W.L. Gore Goes to Space
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To the everyday adventure enthusiast, the GORE-TEX brand is practically synonymous with waterproof, breathable gear, but that's not all that W. L. Gore & Associates — the company behind the GORE-TEX brand — does. Not even close.


[caption id="" align="alignnone" width="399"]issue04_breakpoints_tall01_399x598_60 Photo Courtesy of NASA[/caption]

Did you know that the technology keeping you comfortable in the wilderness also protects astronauts and spacecrafts out in the cosmos? In fact, Gore's products have been to the moon and back many times and in many capacities.

Here are a few key moments:
1966
In 1966, NASA launched its first unmanned mission to the moon using a lunar soft lander, the Surveyor 1. The craft utilized Gore's cables. Why? Gore used Polytetrafluorethylene (PTFE) to create a long-lasting, durable cable that could not only withstand a wide temperature range, but also offered high-quality signal transmission. The cables continued to be used in subsequent missions.
1969
When Apollo 11 landed on the moon carrying astronauts Neil Armstrong, Buzz Aldrin and Michael Collins on July 20, 1969, so did Gore. Once on the lunar surface, Armstrong and Aldrin installed seismographic equipment, connected to the lunar lander with Gore's cable. It was perfect for the mission because it was small, lightweight and could easily stand up to the extreme temperatures of outer space.
1981
Again, Gore was behind a "first" for NASA. When the space agency launched its first shuttle mission, Columbia, its astronauts wore spacesuits featuring woven GORE® Fiber in the outermost layer, which continues to be used in NASA's suits today. In fact, it's now incorporated as an inner layer of each suit, to provide chemical and thermal resistance.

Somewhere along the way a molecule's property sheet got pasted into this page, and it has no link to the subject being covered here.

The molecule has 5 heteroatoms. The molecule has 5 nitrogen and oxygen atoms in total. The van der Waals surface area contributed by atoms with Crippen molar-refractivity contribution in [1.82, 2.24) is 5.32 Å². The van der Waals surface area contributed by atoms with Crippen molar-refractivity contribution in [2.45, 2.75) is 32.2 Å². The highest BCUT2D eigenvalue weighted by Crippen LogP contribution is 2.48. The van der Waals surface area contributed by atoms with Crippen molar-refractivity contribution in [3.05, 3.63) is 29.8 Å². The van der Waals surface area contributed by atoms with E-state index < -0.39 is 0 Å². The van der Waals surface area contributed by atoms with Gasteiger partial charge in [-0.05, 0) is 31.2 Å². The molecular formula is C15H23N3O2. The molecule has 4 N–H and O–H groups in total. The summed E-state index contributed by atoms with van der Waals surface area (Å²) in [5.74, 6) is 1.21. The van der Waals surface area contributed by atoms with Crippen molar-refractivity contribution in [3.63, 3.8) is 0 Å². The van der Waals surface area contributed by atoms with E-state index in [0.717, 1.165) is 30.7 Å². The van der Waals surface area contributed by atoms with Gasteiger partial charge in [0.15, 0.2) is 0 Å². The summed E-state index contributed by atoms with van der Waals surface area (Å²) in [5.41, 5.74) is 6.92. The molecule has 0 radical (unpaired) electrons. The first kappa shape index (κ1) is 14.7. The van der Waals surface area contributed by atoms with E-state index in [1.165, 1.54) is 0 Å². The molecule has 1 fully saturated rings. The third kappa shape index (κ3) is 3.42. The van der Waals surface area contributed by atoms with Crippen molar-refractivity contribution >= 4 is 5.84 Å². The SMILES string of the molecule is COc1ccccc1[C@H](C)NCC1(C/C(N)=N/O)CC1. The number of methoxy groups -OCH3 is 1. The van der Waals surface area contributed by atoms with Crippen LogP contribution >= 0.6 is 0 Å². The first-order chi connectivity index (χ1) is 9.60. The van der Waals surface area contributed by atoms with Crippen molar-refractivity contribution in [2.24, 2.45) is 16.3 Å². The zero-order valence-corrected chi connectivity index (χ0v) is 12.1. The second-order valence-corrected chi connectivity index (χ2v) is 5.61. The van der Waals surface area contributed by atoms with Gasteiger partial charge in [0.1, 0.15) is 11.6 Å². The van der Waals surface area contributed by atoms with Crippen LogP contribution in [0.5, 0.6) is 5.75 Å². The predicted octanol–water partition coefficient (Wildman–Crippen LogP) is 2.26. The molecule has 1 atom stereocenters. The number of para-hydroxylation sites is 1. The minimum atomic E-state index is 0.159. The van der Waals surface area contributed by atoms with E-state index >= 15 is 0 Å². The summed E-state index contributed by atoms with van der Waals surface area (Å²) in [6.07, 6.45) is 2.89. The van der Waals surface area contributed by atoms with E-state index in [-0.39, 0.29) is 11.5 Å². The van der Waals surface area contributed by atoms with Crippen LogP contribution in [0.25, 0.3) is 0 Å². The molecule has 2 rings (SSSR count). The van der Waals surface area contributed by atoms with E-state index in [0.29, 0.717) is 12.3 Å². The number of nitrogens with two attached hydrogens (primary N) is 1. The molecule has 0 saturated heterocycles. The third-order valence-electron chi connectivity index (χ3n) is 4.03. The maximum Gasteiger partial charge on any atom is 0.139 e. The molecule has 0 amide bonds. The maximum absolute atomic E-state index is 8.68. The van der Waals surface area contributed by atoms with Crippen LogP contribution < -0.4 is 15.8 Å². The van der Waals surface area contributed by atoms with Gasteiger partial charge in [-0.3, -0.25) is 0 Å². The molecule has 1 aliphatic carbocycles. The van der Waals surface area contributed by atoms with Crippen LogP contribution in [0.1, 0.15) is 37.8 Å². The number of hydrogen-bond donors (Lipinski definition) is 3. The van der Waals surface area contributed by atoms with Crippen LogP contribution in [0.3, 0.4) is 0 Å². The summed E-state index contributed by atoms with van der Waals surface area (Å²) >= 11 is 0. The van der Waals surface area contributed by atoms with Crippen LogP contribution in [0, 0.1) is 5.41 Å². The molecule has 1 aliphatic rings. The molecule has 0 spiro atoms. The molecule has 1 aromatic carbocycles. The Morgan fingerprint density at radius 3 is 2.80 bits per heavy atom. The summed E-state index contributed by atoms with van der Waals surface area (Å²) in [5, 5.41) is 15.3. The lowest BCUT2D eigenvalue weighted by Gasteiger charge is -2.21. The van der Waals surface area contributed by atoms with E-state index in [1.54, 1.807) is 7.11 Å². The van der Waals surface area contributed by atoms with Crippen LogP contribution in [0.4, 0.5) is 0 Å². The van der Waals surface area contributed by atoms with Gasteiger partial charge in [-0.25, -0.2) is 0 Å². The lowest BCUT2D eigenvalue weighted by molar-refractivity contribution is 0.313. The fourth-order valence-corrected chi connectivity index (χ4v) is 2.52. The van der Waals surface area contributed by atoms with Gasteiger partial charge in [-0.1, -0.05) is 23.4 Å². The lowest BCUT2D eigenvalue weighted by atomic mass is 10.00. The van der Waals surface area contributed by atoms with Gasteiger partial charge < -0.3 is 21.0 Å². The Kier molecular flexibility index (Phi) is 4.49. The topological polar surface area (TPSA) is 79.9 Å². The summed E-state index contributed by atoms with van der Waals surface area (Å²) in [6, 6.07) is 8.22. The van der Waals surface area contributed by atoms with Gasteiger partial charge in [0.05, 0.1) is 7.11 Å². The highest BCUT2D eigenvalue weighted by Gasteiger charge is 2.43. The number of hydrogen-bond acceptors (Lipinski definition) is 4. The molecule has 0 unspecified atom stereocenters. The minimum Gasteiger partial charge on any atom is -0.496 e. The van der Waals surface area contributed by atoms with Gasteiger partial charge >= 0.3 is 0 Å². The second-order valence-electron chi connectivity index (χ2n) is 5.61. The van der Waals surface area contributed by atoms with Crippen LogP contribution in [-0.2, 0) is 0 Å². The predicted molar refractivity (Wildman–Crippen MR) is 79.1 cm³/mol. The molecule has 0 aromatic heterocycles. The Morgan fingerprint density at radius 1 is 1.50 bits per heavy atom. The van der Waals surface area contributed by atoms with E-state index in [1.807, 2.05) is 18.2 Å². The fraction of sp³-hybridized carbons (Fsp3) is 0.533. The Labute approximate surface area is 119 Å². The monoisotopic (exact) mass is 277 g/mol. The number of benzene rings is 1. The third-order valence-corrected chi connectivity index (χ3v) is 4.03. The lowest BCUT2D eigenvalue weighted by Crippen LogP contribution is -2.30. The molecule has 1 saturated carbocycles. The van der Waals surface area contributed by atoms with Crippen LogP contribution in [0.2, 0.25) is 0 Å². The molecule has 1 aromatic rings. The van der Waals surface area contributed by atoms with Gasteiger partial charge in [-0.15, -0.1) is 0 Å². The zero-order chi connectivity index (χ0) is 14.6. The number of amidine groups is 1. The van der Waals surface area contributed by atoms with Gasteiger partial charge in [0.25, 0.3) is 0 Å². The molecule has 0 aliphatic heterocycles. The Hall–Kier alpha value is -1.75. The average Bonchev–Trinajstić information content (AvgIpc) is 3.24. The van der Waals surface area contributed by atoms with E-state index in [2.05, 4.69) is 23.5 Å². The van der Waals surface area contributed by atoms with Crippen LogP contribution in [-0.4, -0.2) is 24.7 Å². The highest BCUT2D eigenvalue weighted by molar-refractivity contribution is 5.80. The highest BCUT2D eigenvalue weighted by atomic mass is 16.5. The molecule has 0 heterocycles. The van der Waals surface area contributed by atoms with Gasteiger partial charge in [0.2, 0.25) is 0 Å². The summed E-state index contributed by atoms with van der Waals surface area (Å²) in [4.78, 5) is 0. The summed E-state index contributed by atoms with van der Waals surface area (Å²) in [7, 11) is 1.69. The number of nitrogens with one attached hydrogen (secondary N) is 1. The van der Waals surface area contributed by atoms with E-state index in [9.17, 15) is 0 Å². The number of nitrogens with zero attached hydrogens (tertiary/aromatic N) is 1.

Today
Gore isn't finished in space, and isn't limited to the moon, either. When NASA's Spirit and Opportunity rovers were sent to Mars in 2004, Gore was on board, too. The rovers used Gore's cable assemblies to help communicate data from the rovers to Earth. Other rovers, like Phoenix, have also used Gore's assemblies since. Most recently, however, is the use of Gore's product technology in the Curiosity rover that departed in the fall of 2012, and remains on Mars today. In the Curiosity rover, shielding materials by Gore protect against electromagnetic interference and data loss, while GORE™ SKYFLEX Aerospace Materials are used to help cushion the spacecraft's cables from damage.
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Gore's products continue to be used in space missions and space suits to this day because of their reliability, superior performance, and resistance to radiation and extreme temperatures. It should be no surprise, then, that the product technology that withstands the harsh elements of space can also handle whatever wilderness challenge you throw at it.